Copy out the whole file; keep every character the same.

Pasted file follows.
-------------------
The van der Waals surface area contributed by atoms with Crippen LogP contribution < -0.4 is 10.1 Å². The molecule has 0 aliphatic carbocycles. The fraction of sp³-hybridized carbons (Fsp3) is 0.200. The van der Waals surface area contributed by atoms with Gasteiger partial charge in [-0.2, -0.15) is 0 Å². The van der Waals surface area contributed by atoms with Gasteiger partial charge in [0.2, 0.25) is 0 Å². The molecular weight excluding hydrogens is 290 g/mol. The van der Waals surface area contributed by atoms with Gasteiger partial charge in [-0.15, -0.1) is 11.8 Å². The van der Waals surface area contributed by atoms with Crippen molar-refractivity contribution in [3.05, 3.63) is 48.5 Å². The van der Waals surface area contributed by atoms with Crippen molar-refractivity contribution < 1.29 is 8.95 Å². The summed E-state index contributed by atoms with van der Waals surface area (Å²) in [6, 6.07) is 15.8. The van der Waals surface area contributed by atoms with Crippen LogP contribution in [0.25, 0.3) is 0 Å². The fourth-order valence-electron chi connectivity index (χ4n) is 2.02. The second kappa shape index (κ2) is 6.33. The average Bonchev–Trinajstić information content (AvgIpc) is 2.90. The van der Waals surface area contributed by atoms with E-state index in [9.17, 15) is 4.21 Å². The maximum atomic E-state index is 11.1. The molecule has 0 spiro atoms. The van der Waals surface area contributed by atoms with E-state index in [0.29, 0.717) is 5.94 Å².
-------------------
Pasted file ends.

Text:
The van der Waals surface area contributed by atoms with Crippen LogP contribution < -0.4 is 10.1 Å². The molecule has 0 aliphatic carbocycles. The fraction of sp³-hybridized carbons (Fsp3) is 0.200. The van der Waals surface area contributed by atoms with Gasteiger partial charge in [-0.2, -0.15) is 0 Å². The van der Waals surface area contributed by atoms with Gasteiger partial charge in [0.2, 0.25) is 0 Å². The molecular weight excluding hydrogens is 290 g/mol. The van der Waals surface area contributed by atoms with Gasteiger partial charge in [-0.15, -0.1) is 11.8 Å². The van der Waals surface area contributed by atoms with Crippen molar-refractivity contribution in [3.05, 3.63) is 48.5 Å². The van der Waals surface area contributed by atoms with Crippen molar-refractivity contribution < 1.29 is 8.95 Å². The summed E-state index contributed by atoms with van der Waals surface area (Å²) in [6, 6.07) is 15.8. The van der Waals surface area contributed by atoms with Crippen LogP contribution in [0.25, 0.3) is 0 Å². The fourth-order valence-electron chi connectivity index (χ4n) is 2.02. The second kappa shape index (κ2) is 6.33. The average Bonchev–Trinajstić information content (AvgIpc) is 2.90. The van der Waals surface area contributed by atoms with E-state index in [9.17, 15) is 4.21 Å². The maximum atomic E-state index is 11.1. The molecule has 0 spiro atoms. The van der Waals surface area contributed by atoms with E-state index in [0.29, 0.717) is 5.94 Å².